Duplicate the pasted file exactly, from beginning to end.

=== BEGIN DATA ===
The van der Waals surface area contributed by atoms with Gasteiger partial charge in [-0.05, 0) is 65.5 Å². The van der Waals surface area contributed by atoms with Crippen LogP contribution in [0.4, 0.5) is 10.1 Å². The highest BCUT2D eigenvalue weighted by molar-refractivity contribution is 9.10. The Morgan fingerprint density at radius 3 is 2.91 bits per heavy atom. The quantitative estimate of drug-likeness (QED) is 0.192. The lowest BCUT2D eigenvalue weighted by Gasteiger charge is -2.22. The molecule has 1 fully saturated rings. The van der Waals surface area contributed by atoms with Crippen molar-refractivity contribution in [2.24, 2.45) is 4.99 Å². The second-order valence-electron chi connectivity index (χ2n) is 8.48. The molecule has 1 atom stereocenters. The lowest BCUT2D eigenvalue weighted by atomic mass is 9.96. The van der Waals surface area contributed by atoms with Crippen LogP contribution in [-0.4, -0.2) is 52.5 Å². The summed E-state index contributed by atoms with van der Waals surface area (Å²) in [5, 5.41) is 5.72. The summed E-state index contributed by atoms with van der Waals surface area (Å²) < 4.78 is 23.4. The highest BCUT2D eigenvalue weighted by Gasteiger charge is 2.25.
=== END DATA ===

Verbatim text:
The van der Waals surface area contributed by atoms with Gasteiger partial charge in [-0.05, 0) is 65.5 Å². The van der Waals surface area contributed by atoms with Crippen LogP contribution in [0.4, 0.5) is 10.1 Å². The highest BCUT2D eigenvalue weighted by molar-refractivity contribution is 9.10. The Morgan fingerprint density at radius 3 is 2.91 bits per heavy atom. The quantitative estimate of drug-likeness (QED) is 0.192. The lowest BCUT2D eigenvalue weighted by Gasteiger charge is -2.22. The molecule has 1 fully saturated rings. The van der Waals surface area contributed by atoms with Crippen molar-refractivity contribution in [2.24, 2.45) is 4.99 Å². The second-order valence-electron chi connectivity index (χ2n) is 8.48. The molecule has 1 atom stereocenters. The lowest BCUT2D eigenvalue weighted by atomic mass is 9.96. The van der Waals surface area contributed by atoms with Crippen LogP contribution in [-0.4, -0.2) is 52.5 Å². The summed E-state index contributed by atoms with van der Waals surface area (Å²) in [5, 5.41) is 5.72. The summed E-state index contributed by atoms with van der Waals surface area (Å²) < 4.78 is 23.4. The highest BCUT2D eigenvalue weighted by Gasteiger charge is 2.25.